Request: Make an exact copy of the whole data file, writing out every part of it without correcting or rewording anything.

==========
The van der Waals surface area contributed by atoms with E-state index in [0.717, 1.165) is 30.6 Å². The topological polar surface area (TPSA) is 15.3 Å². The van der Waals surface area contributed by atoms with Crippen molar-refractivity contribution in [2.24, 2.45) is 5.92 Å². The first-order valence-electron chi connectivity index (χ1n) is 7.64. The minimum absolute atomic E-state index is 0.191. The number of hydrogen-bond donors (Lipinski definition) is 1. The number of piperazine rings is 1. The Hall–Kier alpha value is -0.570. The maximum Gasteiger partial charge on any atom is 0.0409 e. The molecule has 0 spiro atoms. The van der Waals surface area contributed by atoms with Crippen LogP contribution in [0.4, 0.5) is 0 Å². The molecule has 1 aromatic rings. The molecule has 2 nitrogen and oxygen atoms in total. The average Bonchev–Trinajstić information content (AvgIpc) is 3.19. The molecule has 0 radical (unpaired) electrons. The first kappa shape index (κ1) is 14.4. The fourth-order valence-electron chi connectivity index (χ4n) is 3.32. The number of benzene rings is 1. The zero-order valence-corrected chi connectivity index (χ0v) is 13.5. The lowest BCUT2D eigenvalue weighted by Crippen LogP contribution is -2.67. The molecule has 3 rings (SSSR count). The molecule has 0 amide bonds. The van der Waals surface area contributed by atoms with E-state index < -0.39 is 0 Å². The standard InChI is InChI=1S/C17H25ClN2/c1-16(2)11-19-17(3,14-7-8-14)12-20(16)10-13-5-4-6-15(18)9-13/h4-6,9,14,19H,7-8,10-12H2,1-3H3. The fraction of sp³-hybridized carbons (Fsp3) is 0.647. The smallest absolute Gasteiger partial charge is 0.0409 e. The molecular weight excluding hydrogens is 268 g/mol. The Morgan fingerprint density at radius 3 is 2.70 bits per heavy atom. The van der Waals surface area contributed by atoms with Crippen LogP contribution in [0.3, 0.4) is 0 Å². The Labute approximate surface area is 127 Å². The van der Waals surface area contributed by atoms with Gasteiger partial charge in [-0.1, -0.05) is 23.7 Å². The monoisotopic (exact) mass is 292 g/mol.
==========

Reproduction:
The van der Waals surface area contributed by atoms with E-state index in [0.717, 1.165) is 30.6 Å². The topological polar surface area (TPSA) is 15.3 Å². The van der Waals surface area contributed by atoms with Crippen molar-refractivity contribution in [2.24, 2.45) is 5.92 Å². The first-order valence-electron chi connectivity index (χ1n) is 7.64. The minimum absolute atomic E-state index is 0.191. The number of hydrogen-bond donors (Lipinski definition) is 1. The number of piperazine rings is 1. The Hall–Kier alpha value is -0.570. The maximum Gasteiger partial charge on any atom is 0.0409 e. The molecule has 0 spiro atoms. The van der Waals surface area contributed by atoms with Crippen LogP contribution in [0.4, 0.5) is 0 Å². The molecule has 1 aromatic rings. The molecule has 2 nitrogen and oxygen atoms in total. The average Bonchev–Trinajstić information content (AvgIpc) is 3.19. The molecule has 0 radical (unpaired) electrons. The first kappa shape index (κ1) is 14.4. The fourth-order valence-electron chi connectivity index (χ4n) is 3.32. The number of benzene rings is 1. The zero-order valence-corrected chi connectivity index (χ0v) is 13.5. The lowest BCUT2D eigenvalue weighted by Crippen LogP contribution is -2.67. The molecule has 3 rings (SSSR count). The molecule has 0 amide bonds. The van der Waals surface area contributed by atoms with E-state index < -0.39 is 0 Å². The standard InChI is InChI=1S/C17H25ClN2/c1-16(2)11-19-17(3,14-7-8-14)12-20(16)10-13-5-4-6-15(18)9-13/h4-6,9,14,19H,7-8,10-12H2,1-3H3. The fraction of sp³-hybridized carbons (Fsp3) is 0.647. The smallest absolute Gasteiger partial charge is 0.0409 e. The molecular weight excluding hydrogens is 268 g/mol. The Morgan fingerprint density at radius 3 is 2.70 bits per heavy atom. The van der Waals surface area contributed by atoms with Crippen LogP contribution in [0.3, 0.4) is 0 Å². The Labute approximate surface area is 127 Å². The van der Waals surface area contributed by atoms with Gasteiger partial charge in [-0.1, -0.05) is 23.7 Å². The monoisotopic (exact) mass is 292 g/mol.